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Abusing Donor Intent: The Robertson Familyy [NOOK Book]


“Doug White’s careful and fair study of the seminal Robertson Foundation endowment litigation against Princeton University should be read by all donors and donees. As a former head of the New York State Law Department’s Charities Bureau, I know donors have to have both courage and resources to enforce their rights, especially against iconic donees. Fortunately, the Robertsons had both.”—Bill Josephson, Former head of the Charities Bureau, New York State Attorney General’s office...
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Abusing Donor Intent: The Robertson Familyy

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“Doug White’s careful and fair study of the seminal Robertson Foundation endowment litigation against Princeton University should be read by all donors and donees. As a former head of the New York State Law Department’s Charities Bureau, I know donors have to have both courage and resources to enforce their rights, especially against iconic donees. Fortunately, the Robertsons had both.”—Bill Josephson, Former head of the Charities Bureau, New York State Attorney General’s office

"Who cares about donor intent? Donors do. And therefore they need to heed Ronald Reagan’s dictum: “Trust but Verify.” As Doug White outlines in his engaging new study, replete with fascinating family history, arrogant administrators, and trusting donors, there are far too many illustrations of institutions simply disregarding donor intent and turning aside questions from donors who are wondering if their wishes are being followed. The infamous Robertson case against Princeton University--in which Princeton ultimately paid tens of millions of dollars to the Robertson family--is a clarion call to donors everywhere to demand clarity of expectations, clear communication of results, and strict regard for donor intent. —Anne D. Neal, President, American Council of Trustees and Alumni, Co-author, The Intelligent Donor’s Guide to College Giving

"As a philanthropist I am very interested in how charities use their money. As the nonprofit sector grows increasingly important and vibrant around the world, society needs to better understand the relationship between those who support good causes and the organizations that put donated money to use. Doug White’s narrative is at once engaging and exacting. And while he even-handedly examines the legal arguments in Robertson v. Princeton, he also describes a family’s humanity—a dimension of the philanthropic process that is far too often overlooked. Abusing Donor Intent will undoubtedly be the authoritative chronicle of this epic lawsuit, as well as an indispensable guide for all charities and future philanthropists."—Dame Stephanie Shirley, Philanthropist, The British Government’s Founding Ambassador for Philanthropy, 2009-2010, Author, Let It Go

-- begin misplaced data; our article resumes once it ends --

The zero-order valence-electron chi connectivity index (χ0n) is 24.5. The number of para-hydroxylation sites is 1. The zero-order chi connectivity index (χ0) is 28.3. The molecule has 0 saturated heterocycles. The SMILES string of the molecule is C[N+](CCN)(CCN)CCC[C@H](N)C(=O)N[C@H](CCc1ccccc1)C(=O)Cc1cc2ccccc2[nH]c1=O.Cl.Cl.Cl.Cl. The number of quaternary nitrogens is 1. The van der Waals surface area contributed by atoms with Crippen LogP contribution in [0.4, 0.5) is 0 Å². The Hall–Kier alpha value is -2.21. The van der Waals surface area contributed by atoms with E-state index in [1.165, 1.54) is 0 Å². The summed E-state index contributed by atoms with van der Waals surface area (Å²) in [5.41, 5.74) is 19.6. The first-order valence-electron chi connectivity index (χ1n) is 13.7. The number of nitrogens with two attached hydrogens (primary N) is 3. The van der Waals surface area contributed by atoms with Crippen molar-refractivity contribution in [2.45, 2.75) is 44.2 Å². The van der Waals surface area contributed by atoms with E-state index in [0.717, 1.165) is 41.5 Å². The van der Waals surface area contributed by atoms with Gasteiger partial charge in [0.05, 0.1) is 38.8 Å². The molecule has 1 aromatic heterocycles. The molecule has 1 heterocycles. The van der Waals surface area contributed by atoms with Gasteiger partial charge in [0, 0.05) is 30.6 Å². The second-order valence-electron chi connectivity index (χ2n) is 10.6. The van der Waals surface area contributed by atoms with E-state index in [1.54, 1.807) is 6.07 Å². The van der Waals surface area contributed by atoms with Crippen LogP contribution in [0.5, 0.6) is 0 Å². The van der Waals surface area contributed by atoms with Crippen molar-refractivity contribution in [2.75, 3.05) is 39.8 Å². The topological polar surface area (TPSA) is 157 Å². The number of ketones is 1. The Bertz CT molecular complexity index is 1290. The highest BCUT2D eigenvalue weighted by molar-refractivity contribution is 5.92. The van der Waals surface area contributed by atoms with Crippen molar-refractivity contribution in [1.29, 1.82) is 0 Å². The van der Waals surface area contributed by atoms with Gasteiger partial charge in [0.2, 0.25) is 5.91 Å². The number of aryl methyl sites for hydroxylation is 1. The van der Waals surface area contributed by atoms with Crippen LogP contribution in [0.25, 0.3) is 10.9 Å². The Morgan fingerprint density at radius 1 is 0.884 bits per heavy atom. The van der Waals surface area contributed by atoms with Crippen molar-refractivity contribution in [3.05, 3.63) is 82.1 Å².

"Can the phrase, 'The Arc of Embezzlement,' play a credible role in a book about finances at an Ivy League university? Read on. Doug White's meticulous, patient research documents a story about a massive moral ill in our nation today: the unregulated billions of untaxed dollars in the endowments of the nation's wealthiest colleges and universities. The trustees and university officers managing these endowments are accountable to no one and can operate with reckless disregard for the purpose of the charitable dollars in their control. Doug White's story would strain belief as fiction—but this story is true."—Wick Sloane, Author of "The Devil's Workshop," Inside Higher Ed, Former Visiting Fellow, Higher Education, Federal Reserve Bank of Chicago